Unilever now asks customers, stakeholders, entrepreneurs, inventors—anyone, really–to submit ideas for a next-generation sustainable shower. Launched this week in Europe, this competition culls ideas for showers that will save water and energy, yet will still offer that refreshing morning, or evening, experience. Submitted ideas will then be crowdsourced so people can vote on the best concepts. The top prize wins €5,000, and four runners-up will split another €5,000. Unilever will work with the creative firm eYeka to find a new shower that will “wow” the multinational “with an original and revolutionary design for the next generation of showers.”
Participants in the contest just have to follow a few guidelines. The shower had better recycle water. Such a contraption must fit in a space where a conventional shower is generally located in a bathroom. It has to be affordable, pleasurable and also “deliver a better sensorial experience.”
Sharing one’s ideas for a futuristic sustainable shower is relatively easy. All a contest participant has to do is allow eYeka to access his or her personal information via enrolling in the contest via one of the major social media channels (there is always a catch!). Attention to function, design and sustainability is paramount. In sum, the experience really should not be different from one is taken in a standard shower, and hopefully, perform even better.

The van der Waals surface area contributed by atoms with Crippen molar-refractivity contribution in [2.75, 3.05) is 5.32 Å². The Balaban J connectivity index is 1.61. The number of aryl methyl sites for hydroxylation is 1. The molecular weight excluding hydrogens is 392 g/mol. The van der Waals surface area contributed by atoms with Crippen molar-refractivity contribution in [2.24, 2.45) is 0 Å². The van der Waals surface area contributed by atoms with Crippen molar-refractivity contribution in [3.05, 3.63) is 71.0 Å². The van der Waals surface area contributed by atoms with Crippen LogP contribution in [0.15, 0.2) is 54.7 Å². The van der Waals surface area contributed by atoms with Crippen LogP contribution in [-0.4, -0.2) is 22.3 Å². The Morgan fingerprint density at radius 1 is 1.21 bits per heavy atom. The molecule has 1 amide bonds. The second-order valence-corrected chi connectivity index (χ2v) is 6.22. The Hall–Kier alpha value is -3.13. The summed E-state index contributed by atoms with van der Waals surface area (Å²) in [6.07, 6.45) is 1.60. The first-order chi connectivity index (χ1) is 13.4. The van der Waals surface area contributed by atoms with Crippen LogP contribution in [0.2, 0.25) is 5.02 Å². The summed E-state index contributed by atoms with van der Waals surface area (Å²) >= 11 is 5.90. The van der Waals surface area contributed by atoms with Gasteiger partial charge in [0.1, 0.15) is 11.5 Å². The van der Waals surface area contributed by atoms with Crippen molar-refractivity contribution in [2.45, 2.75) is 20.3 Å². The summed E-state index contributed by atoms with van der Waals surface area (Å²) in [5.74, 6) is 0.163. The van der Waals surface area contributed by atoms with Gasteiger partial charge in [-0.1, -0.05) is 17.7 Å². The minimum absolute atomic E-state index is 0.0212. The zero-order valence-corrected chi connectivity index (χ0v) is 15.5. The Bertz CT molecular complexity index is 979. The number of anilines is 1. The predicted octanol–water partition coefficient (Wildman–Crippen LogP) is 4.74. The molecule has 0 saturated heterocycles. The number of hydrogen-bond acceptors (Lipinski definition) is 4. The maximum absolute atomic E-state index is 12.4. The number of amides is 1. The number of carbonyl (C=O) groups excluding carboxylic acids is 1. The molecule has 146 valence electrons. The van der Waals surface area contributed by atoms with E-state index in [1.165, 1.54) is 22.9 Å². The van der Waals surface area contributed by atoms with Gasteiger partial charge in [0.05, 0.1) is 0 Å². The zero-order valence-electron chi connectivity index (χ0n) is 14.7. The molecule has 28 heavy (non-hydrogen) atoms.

Unilever’s contest, which ends on September 8, is just another example of how organizations are trying to rethink how consumers use water in a world that has less and less of it. The Gates Foundation, for example, has sponsored a contest searching for the next-generation toilet. As the emerging middle class grows worldwide, so has the demand for the Victorian-era invention. In the case of showers, even though they use less water than baths and plenty of water efficient shower heads are on the market, water consumption due to the desire for cleanliness will only increase worldwide. The call to simply take shorter showers is noble, but is not enough in a world becoming more and more thirsty for water.
Further information on Unilever’s Sustainable Living Plan
Originally published on Triple Pundit, republished with kind permission.